For over ten years, Pickford Film Center has been screening select choices from the vast and diverse landscape of Asian cinema. Co-presented by the Western Washington University Libraries and curated by Jeff Purdue, chosen films are often accompanied by introductions by educators and experts. From renowned icons Yasujirō Ozu and Edward Yang, to contemporary figures Hong Sang-soo and Jia Zhang-ke, Cinema East strives to provide a look into the wonderful world of Chinese, Taiwanese, Korean, and Japanese cinema.

Jeff Purdue is a librarian at Western Washington University, where he also teaches film classes. He has curated Cinema East through all its incarnations for over 10 years.

Jeff Purdue is a librarian at Western Washington University, where he also teaches film classes.  He has curated Cinema East through all its incarnations for over 10 years.

2021-2022 SEASON

WIFE OF A SPY

Dir. Kiyoshi Kurosawa

Master filmmaker Kiyoshi Kurosawa (Pulse, Cure, Tokyo Sonata) won the Silver Lion (Best Director) at the Venice Film Festival for this riveting, gorgeously crafted, old-school Hitchockian thriller shot in stunning 8K. The year is 1940 in Kobe, on the eve of the outbreak of World War II. Local merchant and amateur filmmaker Yusaku (Issey Takahashi, Kill Bill) senses that things are headed in an unsettling direction. Following a trip to Manchuria, he becomes determined to bring to light the things he witnessed there, and secretly filmed. Meanwhile, his wife Satoko (Japan Society’s 2021 Honoree Yû Aoi) receives a visit from her childhood friend, now a military policeman. He warns her about Yusaku’s seditious ways and reveals that a woman her husband brought back from his trip has died. Satoko confronts Yusaku, but when she discovers his true intentions, she is torn between loyalty to her husband, the life they have built, and the country they call home.

Introduction by Eren Odabasi, WWU, Film Studies.

Get tickets here.

November 16th, 2021

FLOWERS OF SHANGHAI

Dir. Hou Hsiao-hsien

An intoxicating, time-bending experience bathed in the golden glow of oil lamps and wreathed in an opium haze, this gorgeous period reverie by Hou Hsiao-hsien traces the romantic intrigue, jealousies, and tensions swirling around four late-nineteenth-century Shanghai “flower houses,” where courtesans live confined to a gilded cage, ensconced in opulent splendor but forced to work to buy back their freedom. Among the regular clients is the taciturn Master Wang (Tony Leung Chiu-wai), whose relationship with his longtime mistress (Michiko Hada) is roiled by a perceived act of betrayal. Composed in a languorous procession of entrancing long takes, Flowers of Shanghai evokes a vanished world of decadence and cruelty, an insular universe where much of the dramatic action remains tantalizingly offscreen—even as its emotional fallout registers with quiet devastation.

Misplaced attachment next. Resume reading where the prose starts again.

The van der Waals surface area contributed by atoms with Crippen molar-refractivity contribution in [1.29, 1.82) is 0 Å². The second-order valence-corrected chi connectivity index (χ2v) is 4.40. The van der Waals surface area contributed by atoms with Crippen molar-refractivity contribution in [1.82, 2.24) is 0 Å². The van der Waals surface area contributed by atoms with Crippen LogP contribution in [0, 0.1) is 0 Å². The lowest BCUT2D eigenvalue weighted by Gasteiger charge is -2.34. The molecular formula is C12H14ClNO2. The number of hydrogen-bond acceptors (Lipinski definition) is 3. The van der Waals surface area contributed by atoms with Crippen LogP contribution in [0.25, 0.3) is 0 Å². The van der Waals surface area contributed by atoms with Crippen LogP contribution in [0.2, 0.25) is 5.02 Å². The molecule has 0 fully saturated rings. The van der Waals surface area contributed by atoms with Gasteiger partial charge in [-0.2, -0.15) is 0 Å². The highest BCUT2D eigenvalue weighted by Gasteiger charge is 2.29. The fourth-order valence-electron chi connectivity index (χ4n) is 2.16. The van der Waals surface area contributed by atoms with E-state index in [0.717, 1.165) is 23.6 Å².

November 30th, 2021

 

TOUCH OF SIN

Dir. Jia Zhangke

A “brilliant exploration of violence and corruption in contemporary China” (Jon Frosch, The Atlantic), A TOUCH OF SIN was inspired by four shocking (and true) events that forced the world’s fastest growing economy into a period of self-examination. Written and directed by master filmmaker Jia Zhangke (The World, Still Life), “one of the best and most important directors in the world” (Richard Brody, The New Yorker), this daring, poetic and grand-scale film focuses on four characters, each living in different provinces, who are driven to violent ends. An angry miner, enraged by widespread corruption in his village, decides to take justice into his own hands. A rootless migrant discovers the infinite possibilities of owning a firearm. A young receptionist, who dates a married man and works at a local sauna, is pushed beyond her limits by an abusive client. And a young factory worker goes from one discouraging job to the next, only to face increasingly degrading circumstances.

January 11th, 2022

SECRET SUNSHINE

Dir. Lee Chang-dong

When her husband passes away in an automobile accident, Shin-ae relocates down south to her late husband’s hometown of Miryang. Despite her efforts to settle down, in this unfamiliar and much too normal place, she finds that she can’t quite fit in. Helping her out is Kim Jong-chan, a good-intentioned but bothersome bachelor, who owns a car repair shop. Life plods on. However, fate takes a vicious turn when Shin-ae loses her son in the most horrific way a mother could imagine. She turns to Christianity to relieve the pain in her heart, but when even this is not permitted, she wages a war against God.

 February 8th, 2022

 

 

TRUE MOTHERS